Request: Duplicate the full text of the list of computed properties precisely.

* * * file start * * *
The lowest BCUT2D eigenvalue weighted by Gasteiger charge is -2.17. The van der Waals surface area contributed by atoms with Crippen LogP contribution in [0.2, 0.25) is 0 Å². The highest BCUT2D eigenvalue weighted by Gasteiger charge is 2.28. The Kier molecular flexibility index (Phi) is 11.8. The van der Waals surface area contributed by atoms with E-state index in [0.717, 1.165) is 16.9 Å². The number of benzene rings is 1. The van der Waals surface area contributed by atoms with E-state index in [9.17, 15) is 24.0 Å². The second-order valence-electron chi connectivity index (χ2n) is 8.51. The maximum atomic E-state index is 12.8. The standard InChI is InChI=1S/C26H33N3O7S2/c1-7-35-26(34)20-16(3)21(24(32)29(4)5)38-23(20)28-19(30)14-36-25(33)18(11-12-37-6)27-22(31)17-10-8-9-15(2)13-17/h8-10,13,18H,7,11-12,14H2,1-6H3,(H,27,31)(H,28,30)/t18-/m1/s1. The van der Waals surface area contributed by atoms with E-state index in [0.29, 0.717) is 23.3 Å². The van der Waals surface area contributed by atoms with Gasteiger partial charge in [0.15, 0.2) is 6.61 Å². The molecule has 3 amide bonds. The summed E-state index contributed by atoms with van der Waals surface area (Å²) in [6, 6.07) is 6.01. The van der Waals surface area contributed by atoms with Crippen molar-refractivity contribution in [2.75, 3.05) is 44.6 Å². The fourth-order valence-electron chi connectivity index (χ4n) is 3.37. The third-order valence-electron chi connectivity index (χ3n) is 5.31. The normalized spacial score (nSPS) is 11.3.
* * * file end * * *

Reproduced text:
The lowest BCUT2D eigenvalue weighted by Gasteiger charge is -2.17. The van der Waals surface area contributed by atoms with Crippen LogP contribution in [0.2, 0.25) is 0 Å². The highest BCUT2D eigenvalue weighted by Gasteiger charge is 2.28. The Kier molecular flexibility index (Phi) is 11.8. The van der Waals surface area contributed by atoms with E-state index in [0.717, 1.165) is 16.9 Å². The number of benzene rings is 1. The van der Waals surface area contributed by atoms with E-state index in [9.17, 15) is 24.0 Å². The second-order valence-electron chi connectivity index (χ2n) is 8.51. The maximum atomic E-state index is 12.8. The standard InChI is InChI=1S/C26H33N3O7S2/c1-7-35-26(34)20-16(3)21(24(32)29(4)5)38-23(20)28-19(30)14-36-25(33)18(11-12-37-6)27-22(31)17-10-8-9-15(2)13-17/h8-10,13,18H,7,11-12,14H2,1-6H3,(H,27,31)(H,28,30)/t18-/m1/s1. The van der Waals surface area contributed by atoms with E-state index in [0.29, 0.717) is 23.3 Å². The van der Waals surface area contributed by atoms with Gasteiger partial charge in [0.15, 0.2) is 6.61 Å². The molecule has 3 amide bonds. The summed E-state index contributed by atoms with van der Waals surface area (Å²) in [6, 6.07) is 6.01. The van der Waals surface area contributed by atoms with Crippen molar-refractivity contribution in [2.75, 3.05) is 44.6 Å². The fourth-order valence-electron chi connectivity index (χ4n) is 3.37. The third-order valence-electron chi connectivity index (χ3n) is 5.31. The normalized spacial score (nSPS) is 11.3.